Maybe this is just an indicator of my own political orientation -- the "political compass" puts me pretty far out toward the southwest -- but it seems to me that the Courier has one standard for "liberals" and another for "conservatives." The "liberals" are mostly centrist, judicious, and careful -- participants in what they take to be a genuine national political discourse. The "conservatives" tend to argue poorly and call names rather than engage; they seem to regard themselves as partisans first and participants in a dialogue second, if at all. (Thomas Friedman, who shares these latter traits, is hard to categorize -- a shill for corporate globalization if ever there was one, he is nonetheless somehow regarded as a hero by many who consider themselves liberals.) And arguably what irks the right so much about Al Franken, Michael Moore, and others is that the liberal polemicists are mirror images of the conservative public intellectuals. Consider this table of syndicated columnists carried regularly by the Courier:
|Liberals ||Conservatives ||Hard to categorize |
|Paul Krugman ||Thomas Sowell ||Norman Lockman |
|E.J. Dionne ||Cal Thomas ||Thomas Friedman |
|David Broder ||Mona Charen |
|Ellen Goodman ||Kathleen Parker |
|Matthew Miller ||George Will |
|Maureen Dowd ||William Safire |
|Ronald Brownstein |
The categories are my own; feel free to leave a comment if you think someone is miscategorized here, or if I've forgotten someone who is a regular. Now look me in the eyes and swear that you genuinely believe that the "conservatives" are on the whole as responsible, honest, careful, and civil as the "liberals." I bet you can't do it. I should emphasize that I usually agree with very few of the people in any column -- this isn't about correctness, it's about a certain kind of discursive virtue.
What to make of this? If I were a liberal I would say that the media have a double standard -- a common criticism from both sides, recently rehashed in this exchange on Crooked Timber. On this view, the media require liberals to be judicious to the point of timidity, while conservatives are rewarded in proportion to their temerity. It's talk radio brought to the printed page.
But a better interpretation might be that the two sets of columnists are simply engaged in different projects, and either the editors who juxtapose them are unaware of this -- because the shallow culture of contemporary journalism leads them to think all you have to do is put some lefty next to some righty, and presto! objectivity! -- or the editors are fully aware and perpetrating a kind of con game on us. What would the con be? That we have a political culture where dialogue matters, when in fact what we have is a pair of echo chambers with an alienated populace on the outside? That politics really isn't about what we all think it's about? I'm inclined toward these latter readings. But now the question becomes, what is politics really about, then? Follow the money.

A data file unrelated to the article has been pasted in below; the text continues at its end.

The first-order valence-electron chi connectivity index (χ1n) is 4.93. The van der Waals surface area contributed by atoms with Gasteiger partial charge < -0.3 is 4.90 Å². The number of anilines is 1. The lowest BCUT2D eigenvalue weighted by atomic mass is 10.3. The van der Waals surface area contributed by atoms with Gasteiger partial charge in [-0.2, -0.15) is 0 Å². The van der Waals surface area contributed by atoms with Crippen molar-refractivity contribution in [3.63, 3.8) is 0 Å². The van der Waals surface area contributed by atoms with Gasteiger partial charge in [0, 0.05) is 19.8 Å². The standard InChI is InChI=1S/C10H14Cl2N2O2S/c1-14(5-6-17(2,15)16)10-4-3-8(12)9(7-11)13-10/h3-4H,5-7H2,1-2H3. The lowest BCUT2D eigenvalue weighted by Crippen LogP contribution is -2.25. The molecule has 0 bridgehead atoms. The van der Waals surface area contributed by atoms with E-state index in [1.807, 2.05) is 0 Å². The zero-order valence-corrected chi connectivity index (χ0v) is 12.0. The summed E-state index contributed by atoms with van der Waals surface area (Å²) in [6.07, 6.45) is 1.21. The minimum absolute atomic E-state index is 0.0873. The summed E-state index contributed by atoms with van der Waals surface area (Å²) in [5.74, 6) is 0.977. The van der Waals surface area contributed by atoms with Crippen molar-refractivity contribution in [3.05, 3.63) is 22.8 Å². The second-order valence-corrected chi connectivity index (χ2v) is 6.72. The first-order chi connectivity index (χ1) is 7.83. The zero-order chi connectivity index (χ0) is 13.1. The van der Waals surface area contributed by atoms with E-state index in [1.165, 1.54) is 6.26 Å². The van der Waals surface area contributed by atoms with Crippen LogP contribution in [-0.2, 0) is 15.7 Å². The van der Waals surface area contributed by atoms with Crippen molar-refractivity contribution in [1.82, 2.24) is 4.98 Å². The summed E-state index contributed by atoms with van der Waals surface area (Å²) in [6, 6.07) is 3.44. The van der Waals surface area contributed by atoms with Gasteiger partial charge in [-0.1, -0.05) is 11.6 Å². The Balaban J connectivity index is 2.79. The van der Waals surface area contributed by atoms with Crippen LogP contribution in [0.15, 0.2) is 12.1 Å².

At any rate, what got me thinking about all this was the howler of the weekend: Mona Charen lecturing Paul Krugman on economics. Charen writes,
It turns out that Krugman objects to capitalism. Yes, Krugman is appalled to learn that Paul Bremer was intent upon "privatizing government-run factories." Good heavens, these Bush administration people really are zealots! Later, Krugman calls them "right-wing economic theorists." Hello? Was Krugman asleep when we won the Cold War? Note: Free markets work; state-run economies flounder. But this news may not yet have filtered down to the New York Times.
I propose a new fake award: the Liberty Bell award (short name: the Libbys), for someone who says something that, though they are free to say it (because this is a free country, after all), is the remark of a Ding-Dong. And I hereby award the first Libby for Economic Commentary to Mona Charen.